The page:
There is also a pattern here with the PRC. Something about a wind farm in Oregon that a Chinese company wants to build, but it just 'happens' to be next to a military test area, and the Obama administration just put a halt to it.

Are we really going to open up our national interest and security at the behest of corporatists, all in the name of corporate greed?

KodiacZiller
Premium
join:2008-09-04
73368
kudos:2

1 recommendation

Re: Has noone here noticed

said by viperlmw:

As for the Goose/Gander issue, any backdoor access by our gov't into US networks is written into law (CALEA, for example).

CALEA was passed so the FBI (a civilian LEA) could have access to digital telco networks for legal court approved wiretapping in individual cases. This is perfectly legal and I don't think most people have a problem with it.

Now, since you have obviously been living under a rock for the last 10 years, let me bring you up to speed.

What most people are concerned with is NSA's (a military agency and a wing of the DoD) illegal and unconstitutional wiretapping of *everyone*. No court order. No oversight. No Nothing.

NSA (just like CIA) is supposed to be for *foreign* intelligence only. However, after 9/11, Bush in all his infinite wisdom, decided that this should change and NSA should be given free reign to monitor all Americans in a big electronic dragnet without any sort of legal oversight. Lawsuits were brought and NSA simply dodged them by declaring "state secrets" which means a court never gets to even hear the case. At that point ACLU realized that suing the NSA was hopeless, so they started to bring the suits against the telcos who were involved. Bush then decides to make telcos immune to lawsuits by convincing Congress to pass a law granting them retroactive immunity.

So this means we are stuck with our new NSA overlords and there's nothing any of us can do short of throwing every single member of Congress who approved this out on their asses. Fat chance of that happening.
--
Getting people to stop using windows is more or less the same as trying to get people to stop smoking tobacco products. They dont want to change; they are happy with slowly dying inside. -- munky99999
viperlmw
Premium
join:2005-01-25

Re: Has noone here noticed

While I appreciate the back door insult, and agree about the NSA, you missed the point. Huawei is owned by the Chinese government, and it's entirely possible that they are doing mischief that only they know about. At least we have a clue about what the NSA is doing, and it is MUCH less likely to perform actions detrimental to the nations critical infrastructure.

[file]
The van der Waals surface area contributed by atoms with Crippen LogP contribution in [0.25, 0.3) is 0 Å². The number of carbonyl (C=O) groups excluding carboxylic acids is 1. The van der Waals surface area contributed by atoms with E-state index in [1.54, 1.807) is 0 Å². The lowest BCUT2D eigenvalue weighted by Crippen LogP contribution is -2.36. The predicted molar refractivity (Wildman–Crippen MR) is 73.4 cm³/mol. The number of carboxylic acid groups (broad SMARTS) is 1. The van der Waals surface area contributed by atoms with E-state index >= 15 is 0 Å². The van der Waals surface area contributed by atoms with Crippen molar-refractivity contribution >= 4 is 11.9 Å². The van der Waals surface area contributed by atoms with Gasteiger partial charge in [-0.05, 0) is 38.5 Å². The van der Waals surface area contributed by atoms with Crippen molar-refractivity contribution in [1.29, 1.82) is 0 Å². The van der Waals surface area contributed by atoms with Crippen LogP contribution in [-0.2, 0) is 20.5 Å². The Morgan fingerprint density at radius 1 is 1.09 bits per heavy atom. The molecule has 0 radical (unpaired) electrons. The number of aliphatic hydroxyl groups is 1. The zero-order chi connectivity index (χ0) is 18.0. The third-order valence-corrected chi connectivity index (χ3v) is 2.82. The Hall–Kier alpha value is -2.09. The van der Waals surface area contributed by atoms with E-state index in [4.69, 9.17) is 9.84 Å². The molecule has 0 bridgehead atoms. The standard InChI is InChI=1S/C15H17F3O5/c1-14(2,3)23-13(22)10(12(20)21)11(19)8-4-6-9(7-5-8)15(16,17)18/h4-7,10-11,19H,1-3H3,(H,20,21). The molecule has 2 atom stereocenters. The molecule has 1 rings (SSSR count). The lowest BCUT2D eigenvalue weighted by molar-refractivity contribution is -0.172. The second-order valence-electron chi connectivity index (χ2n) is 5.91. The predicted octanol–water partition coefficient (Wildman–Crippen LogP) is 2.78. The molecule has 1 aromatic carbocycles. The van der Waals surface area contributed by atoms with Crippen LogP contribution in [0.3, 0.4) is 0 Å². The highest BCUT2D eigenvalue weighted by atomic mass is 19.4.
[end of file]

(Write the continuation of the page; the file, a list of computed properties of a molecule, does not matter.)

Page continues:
Anonymous
Premium
join:2004-06-01
IA
kudos:1

?

They should stop financing our debt and see if this decision would stay.
--
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openbox9
Premium
join:2004-01-26
japan
kudos:2

Re: ?

China only owns around 7% of our debt. I doubt the situation would change much if China stopped buy up treasuries....which its actually slowed down on anyway.

dib22

join:2002-01-27
Kansas City, MO
said by Anonymous:

They should stop financing our debt and see if this decision would stay.

So you are saying we should stop them from buying bonds and treasuries? Why? Thats like owning a ice cream store and not selling ice cream

filizaragoza

join:2006-01-11
San Diego, CA

Who Owns more than 30% ot the debt?

The Chinese do, so they can surely say give me some secrets, or i'll take my money and go Home.

The State Department is good at doing this, ask London Government, the refuse to let a big Pharma company bid on a Contract if they didn't hand over a suspect of the 9/11

Eventually the $$$$ the Pharma would have lost was more important than one individual, even if the evidence was flaky.

That´s the problem the chines are doing some thing you have done for decades in South America, Africa, and Asia.

Know the US Government Paranoia is spying on US citizens because it can.

Remember Info is power even if you do not care who has the private details of your's life.

And some Agents of Law use this info to do Insider Trading or put there own company in the private sector, as they say be in the right place at the right moment.

And everybody else get screw in the process.
Killersaurus

join:2012-09-17

1 recommendation

Re: Who Owns more than 30% ot the debt?

said by filizaragoza:

The Chinese do, so they can surely say give me some secrets, or i'll take my money and go Home.

Wrong. It's 7%.

»bonds.about.com/od/bondinvesting···debt.htm

And they're not going to do anything about it. We're in a sick symbiotic relationship with them. If we go down, then they go down harder.
lestat99

join:2000-08-04
Piscataway, NJ

Re: Who Owns more than 30% ot the debt?

It is well documented that Hauwei has blatantly performed economic espionage against US and Canadian companies. This is evidence. Anyone who doesn't see China as a infosec threat to the US obviously doesn't work in the field.

In 2004 Cisco brought Hauwei to court for stealing source code. It is also documented that economic espionage in sales/contracts by Hauwei contributed to the downfall of Nortel.

Finally China does exactly the same thing to American companies. They can't sell into the Chinese government either. Seems fair to me.